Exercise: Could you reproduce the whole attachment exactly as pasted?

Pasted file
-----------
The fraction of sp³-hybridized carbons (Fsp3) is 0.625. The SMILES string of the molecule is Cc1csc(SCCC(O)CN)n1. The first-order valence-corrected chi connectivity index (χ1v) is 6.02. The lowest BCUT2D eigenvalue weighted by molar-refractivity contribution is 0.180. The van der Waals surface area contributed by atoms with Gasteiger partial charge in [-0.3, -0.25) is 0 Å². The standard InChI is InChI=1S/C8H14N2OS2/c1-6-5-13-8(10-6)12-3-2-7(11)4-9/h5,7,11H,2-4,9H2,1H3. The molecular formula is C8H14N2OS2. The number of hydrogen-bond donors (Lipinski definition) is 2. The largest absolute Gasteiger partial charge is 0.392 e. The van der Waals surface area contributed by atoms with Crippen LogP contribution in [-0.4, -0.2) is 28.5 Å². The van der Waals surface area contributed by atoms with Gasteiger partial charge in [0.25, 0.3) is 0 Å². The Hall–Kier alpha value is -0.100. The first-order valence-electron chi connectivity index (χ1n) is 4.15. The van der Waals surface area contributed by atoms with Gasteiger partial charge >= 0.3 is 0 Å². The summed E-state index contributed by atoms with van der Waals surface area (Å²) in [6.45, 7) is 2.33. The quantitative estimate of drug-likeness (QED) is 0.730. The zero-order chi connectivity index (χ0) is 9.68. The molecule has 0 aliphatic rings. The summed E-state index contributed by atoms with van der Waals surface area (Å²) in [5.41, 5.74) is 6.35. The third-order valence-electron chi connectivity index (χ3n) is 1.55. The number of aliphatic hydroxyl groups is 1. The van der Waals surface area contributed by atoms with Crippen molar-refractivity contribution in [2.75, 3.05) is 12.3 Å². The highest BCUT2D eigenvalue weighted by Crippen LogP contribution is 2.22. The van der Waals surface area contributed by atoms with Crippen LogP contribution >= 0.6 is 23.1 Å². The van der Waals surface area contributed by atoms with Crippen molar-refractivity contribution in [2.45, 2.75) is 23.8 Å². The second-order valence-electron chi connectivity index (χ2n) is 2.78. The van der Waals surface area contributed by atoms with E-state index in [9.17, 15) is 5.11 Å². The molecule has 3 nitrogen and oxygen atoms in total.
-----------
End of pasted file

The fraction of sp³-hybridized carbons (Fsp3) is 0.625. The SMILES string of the molecule is Cc1csc(SCCC(O)CN)n1. The first-order valence-corrected chi connectivity index (χ1v) is 6.02. The lowest BCUT2D eigenvalue weighted by molar-refractivity contribution is 0.180. The van der Waals surface area contributed by atoms with Gasteiger partial charge in [-0.3, -0.25) is 0 Å². The standard InChI is InChI=1S/C8H14N2OS2/c1-6-5-13-8(10-6)12-3-2-7(11)4-9/h5,7,11H,2-4,9H2,1H3. The molecular formula is C8H14N2OS2. The number of hydrogen-bond donors (Lipinski definition) is 2. The largest absolute Gasteiger partial charge is 0.392 e. The van der Waals surface area contributed by atoms with Crippen LogP contribution in [-0.4, -0.2) is 28.5 Å². The van der Waals surface area contributed by atoms with Gasteiger partial charge in [0.25, 0.3) is 0 Å². The Hall–Kier alpha value is -0.100. The first-order valence-electron chi connectivity index (χ1n) is 4.15. The van der Waals surface area contributed by atoms with Gasteiger partial charge >= 0.3 is 0 Å². The summed E-state index contributed by atoms with van der Waals surface area (Å²) in [6.45, 7) is 2.33. The quantitative estimate of drug-likeness (QED) is 0.730. The zero-order chi connectivity index (χ0) is 9.68. The molecule has 0 aliphatic rings. The summed E-state index contributed by atoms with van der Waals surface area (Å²) in [5.41, 5.74) is 6.35. The third-order valence-electron chi connectivity index (χ3n) is 1.55. The number of aliphatic hydroxyl groups is 1. The van der Waals surface area contributed by atoms with Crippen molar-refractivity contribution in [2.75, 3.05) is 12.3 Å². The highest BCUT2D eigenvalue weighted by Crippen LogP contribution is 2.22. The van der Waals surface area contributed by atoms with Crippen LogP contribution >= 0.6 is 23.1 Å². The van der Waals surface area contributed by atoms with Crippen molar-refractivity contribution in [2.45, 2.75) is 23.8 Å². The second-order valence-electron chi connectivity index (χ2n) is 2.78. The van der Waals surface area contributed by atoms with E-state index in [9.17, 15) is 5.11 Å². The molecule has 3 nitrogen and oxygen atoms in total.